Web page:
27"Now my heart is troubled, and what shall I say? 'Father, save me from this hour'? No, it was for this very reason I came to this hour. 28Father, glorify your name!"
Then a voice came from heaven, "I have glorified it, and will glorify it again." 29The crowd that was there and heard it said it had thundered; others said an angel had spoken to him.
30Jesus said, "This voice was for your benefit, not mine. 31Now is the time for judgment on this world; now the prince of this world will be driven out. 32But I, when I am lifted up from the earth, will draw all men to myself." 33He said this to show the kind of death he was going to die.

Now we have Jesus saying He is going to be glorified and the Father confirming this fact. There is going to be a time of judgment on the world as the prince is driven out (allusion to the His coming death) but when He is lifted up he will draw all men to himself.

Now, the key is that we have Gentiles coming to Jesus in the presence of the Jews. Jews, as you might know, believed themselves to be the People of God (with good reason) and considered themselves superior to the Gentiles. This continues even into the early church (as can be seen in Acts, Romans, Galatians, etc.). However, Jesus makes it clear from the beginning that he is going to break down the dividing wall between Jews and Gentiles. Jesus, here, is making a bold proclamation that he is going to draw all, meaning both Jews and the Gentiles (namely the Greeks who were seeking him).

When John 12:32 is read in context we have no reason to read into it that every single person will be drawn to him. This is not the obvious message that Jesus was intending. His message was in the context of a Jewish feast with Jewish rulers with visiting Greeks.

Once we have this straight in our mind, we can now turn our attention back to "draw" which we know is actually "drag". In every verse we have a person in utter control weilding their force on an object that cannot resist. A sword would not resist Peter. The nets were under the control of the disciples. The poor man was at the whim of the rich man. If language is to be intelligible at all, words must have meaning. The clear meaning of this word removes the possibility of "luring", "wooing", "pleading", etc.

Rather, the evident meaning is that God demonstrates His irresistible grace in effectually calling us to Himself. That is the reason why Jesus can confidently state that"All that the father gives to me will come to me" (John 6:37).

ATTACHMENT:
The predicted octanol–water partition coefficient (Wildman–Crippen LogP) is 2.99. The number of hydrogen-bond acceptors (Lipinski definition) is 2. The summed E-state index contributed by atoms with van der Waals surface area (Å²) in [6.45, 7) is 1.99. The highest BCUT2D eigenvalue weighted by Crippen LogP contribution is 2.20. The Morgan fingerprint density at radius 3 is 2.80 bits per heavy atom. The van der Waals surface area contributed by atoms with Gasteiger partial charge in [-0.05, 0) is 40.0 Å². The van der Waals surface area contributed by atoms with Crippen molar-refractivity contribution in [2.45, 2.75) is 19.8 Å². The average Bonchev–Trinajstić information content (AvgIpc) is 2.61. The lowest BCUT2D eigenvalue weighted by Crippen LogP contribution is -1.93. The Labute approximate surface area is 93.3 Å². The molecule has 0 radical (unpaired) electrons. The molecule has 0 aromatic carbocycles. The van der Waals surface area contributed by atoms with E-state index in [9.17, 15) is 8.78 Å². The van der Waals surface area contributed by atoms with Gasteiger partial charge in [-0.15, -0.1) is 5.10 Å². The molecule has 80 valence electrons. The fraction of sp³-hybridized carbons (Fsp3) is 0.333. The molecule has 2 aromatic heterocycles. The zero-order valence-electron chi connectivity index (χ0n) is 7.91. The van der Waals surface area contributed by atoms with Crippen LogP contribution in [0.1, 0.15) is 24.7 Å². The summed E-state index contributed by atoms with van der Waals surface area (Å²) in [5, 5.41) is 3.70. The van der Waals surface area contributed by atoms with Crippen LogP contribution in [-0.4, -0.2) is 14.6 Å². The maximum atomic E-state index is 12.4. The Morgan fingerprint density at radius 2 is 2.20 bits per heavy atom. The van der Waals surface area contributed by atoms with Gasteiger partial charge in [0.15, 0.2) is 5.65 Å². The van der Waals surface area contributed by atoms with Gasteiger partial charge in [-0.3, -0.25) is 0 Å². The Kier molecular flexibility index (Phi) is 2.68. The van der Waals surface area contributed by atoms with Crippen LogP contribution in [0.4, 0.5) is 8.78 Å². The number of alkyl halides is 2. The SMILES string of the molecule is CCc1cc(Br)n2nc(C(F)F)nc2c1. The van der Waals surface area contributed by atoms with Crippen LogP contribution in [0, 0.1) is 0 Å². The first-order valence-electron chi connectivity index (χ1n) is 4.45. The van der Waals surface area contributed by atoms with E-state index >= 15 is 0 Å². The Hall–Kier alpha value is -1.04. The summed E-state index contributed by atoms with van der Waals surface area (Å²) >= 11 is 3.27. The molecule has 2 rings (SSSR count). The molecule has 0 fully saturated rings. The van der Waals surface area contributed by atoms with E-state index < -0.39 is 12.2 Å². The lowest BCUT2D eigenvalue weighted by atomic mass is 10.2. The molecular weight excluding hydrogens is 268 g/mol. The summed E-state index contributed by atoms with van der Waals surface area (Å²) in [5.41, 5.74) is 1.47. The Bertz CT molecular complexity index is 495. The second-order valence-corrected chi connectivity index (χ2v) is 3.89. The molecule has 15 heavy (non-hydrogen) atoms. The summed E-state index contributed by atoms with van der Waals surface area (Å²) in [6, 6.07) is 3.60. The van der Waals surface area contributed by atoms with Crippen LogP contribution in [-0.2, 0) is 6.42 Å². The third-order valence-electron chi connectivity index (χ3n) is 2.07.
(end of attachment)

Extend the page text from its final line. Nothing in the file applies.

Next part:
There is one note of caution that should be given here. There is often a perception of Calvinism that shows God dragging in sinners kicking and screaming who do not want to see him while keeping out those who are desperately seeking him. When we speak of this irresistible grace this is not the sense in which we mean. The way in which God works is so that he takes a dead heart who is staunchly opposed to Him and gives it new life and new desires (namely to Love him). So then, this is not dragging a person kicking and screaming, but rather performing Heart Surgery so as to effectually give new life (Spiritual life) to a once dead and wretched man.

In Christ alone,


Blogger Daniel said...

Yeah, "draw" can be mean "drag." But the context determines the meaning. Just look up "draw" in the English dictionary and see how many different meanings you get. You can't just pick the meaning that you like the most.

4:00 PM  
Blogger Mike Garner said...

This comment has been removed by a blog administrator.

2:37 AM  
Blogger Mike Garner said...

The question isn't regarding what "draw" can mean. Whether it can or cannot mean "drag". The question is what does the Greek word "Elkw" mean here. The word, in the New Testament, overwhelmingly means "to drag". Again, we are defining Greek words here so we would not look at an English Dictionary.

Also, you are correct in stating that we cannot just pick the meaning that we like the most. That is exactly what people are doing when they suggest that this word means "draw" in the sense of "to lure", "to woo", "to entice", etc. Those concepts are completely foreign to the word at hand and consequently is a matter of reading one's own interpretation into the text rather than drawing meaning out of the text.

In Christ alone,

2:46 AM  
Blogger Puritan Belief said...

Great Post Mike.

I remember when the Lord was dealing with me about these verses. Before I hated it and when he showed me for the first time it was so great.

There is great strength in trusting the Lord in all parts of salvation.

6:34 PM  
Blogger Nathan White said...

And don't forget that Jesus hasn't finished the sentence when He says: "No man can come to Me unless the Father who sent Me (drags) him..."

For He continues: "and I will raise him up at the last day."

If it really comes down to it, it doesn't matter whether draw means draw or drag, for all who are *drawn* will be raised, and no one will be *drawn* who will not be raised.

But I'm sure you guys all knew that (I know Daniel does). :)

Great post Mike.


1:17 PM